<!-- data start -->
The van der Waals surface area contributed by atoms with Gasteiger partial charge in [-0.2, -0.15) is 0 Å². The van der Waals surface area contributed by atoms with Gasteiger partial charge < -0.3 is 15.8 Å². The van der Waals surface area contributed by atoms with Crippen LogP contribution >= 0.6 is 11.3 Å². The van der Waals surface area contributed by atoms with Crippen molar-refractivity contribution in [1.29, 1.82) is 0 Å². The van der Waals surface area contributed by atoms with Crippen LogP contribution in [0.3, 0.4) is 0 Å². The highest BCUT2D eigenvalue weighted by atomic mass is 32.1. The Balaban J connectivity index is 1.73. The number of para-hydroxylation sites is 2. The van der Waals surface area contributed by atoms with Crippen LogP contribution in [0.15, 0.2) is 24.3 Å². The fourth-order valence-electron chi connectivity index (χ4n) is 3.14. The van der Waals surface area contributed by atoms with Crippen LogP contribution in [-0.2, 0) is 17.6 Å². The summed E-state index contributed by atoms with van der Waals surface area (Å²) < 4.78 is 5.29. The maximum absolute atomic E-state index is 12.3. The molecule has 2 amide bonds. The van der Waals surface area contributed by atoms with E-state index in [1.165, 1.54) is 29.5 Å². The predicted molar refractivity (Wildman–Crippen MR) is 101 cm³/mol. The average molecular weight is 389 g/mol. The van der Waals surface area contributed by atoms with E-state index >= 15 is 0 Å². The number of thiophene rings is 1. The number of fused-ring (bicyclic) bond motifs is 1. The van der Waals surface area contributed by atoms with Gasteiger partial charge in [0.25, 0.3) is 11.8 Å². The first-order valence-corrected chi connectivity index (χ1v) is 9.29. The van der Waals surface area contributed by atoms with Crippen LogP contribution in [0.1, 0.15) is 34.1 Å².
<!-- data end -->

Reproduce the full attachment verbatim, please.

The van der Waals surface area contributed by atoms with Gasteiger partial charge in [-0.2, -0.15) is 0 Å². The van der Waals surface area contributed by atoms with Gasteiger partial charge < -0.3 is 15.8 Å². The van der Waals surface area contributed by atoms with Crippen LogP contribution >= 0.6 is 11.3 Å². The van der Waals surface area contributed by atoms with Crippen molar-refractivity contribution in [1.29, 1.82) is 0 Å². The van der Waals surface area contributed by atoms with Crippen LogP contribution in [0.3, 0.4) is 0 Å². The highest BCUT2D eigenvalue weighted by atomic mass is 32.1. The Balaban J connectivity index is 1.73. The number of para-hydroxylation sites is 2. The van der Waals surface area contributed by atoms with Crippen LogP contribution in [0.15, 0.2) is 24.3 Å². The fourth-order valence-electron chi connectivity index (χ4n) is 3.14. The van der Waals surface area contributed by atoms with Crippen LogP contribution in [-0.2, 0) is 17.6 Å². The summed E-state index contributed by atoms with van der Waals surface area (Å²) < 4.78 is 5.29. The maximum absolute atomic E-state index is 12.3. The molecule has 2 amide bonds. The van der Waals surface area contributed by atoms with E-state index in [1.165, 1.54) is 29.5 Å². The predicted molar refractivity (Wildman–Crippen MR) is 101 cm³/mol. The average molecular weight is 389 g/mol. The van der Waals surface area contributed by atoms with E-state index >= 15 is 0 Å². The number of thiophene rings is 1. The number of fused-ring (bicyclic) bond motifs is 1. The van der Waals surface area contributed by atoms with Gasteiger partial charge in [0.25, 0.3) is 11.8 Å². The first-order valence-corrected chi connectivity index (χ1v) is 9.29. The van der Waals surface area contributed by atoms with Crippen LogP contribution in [0.1, 0.15) is 34.1 Å².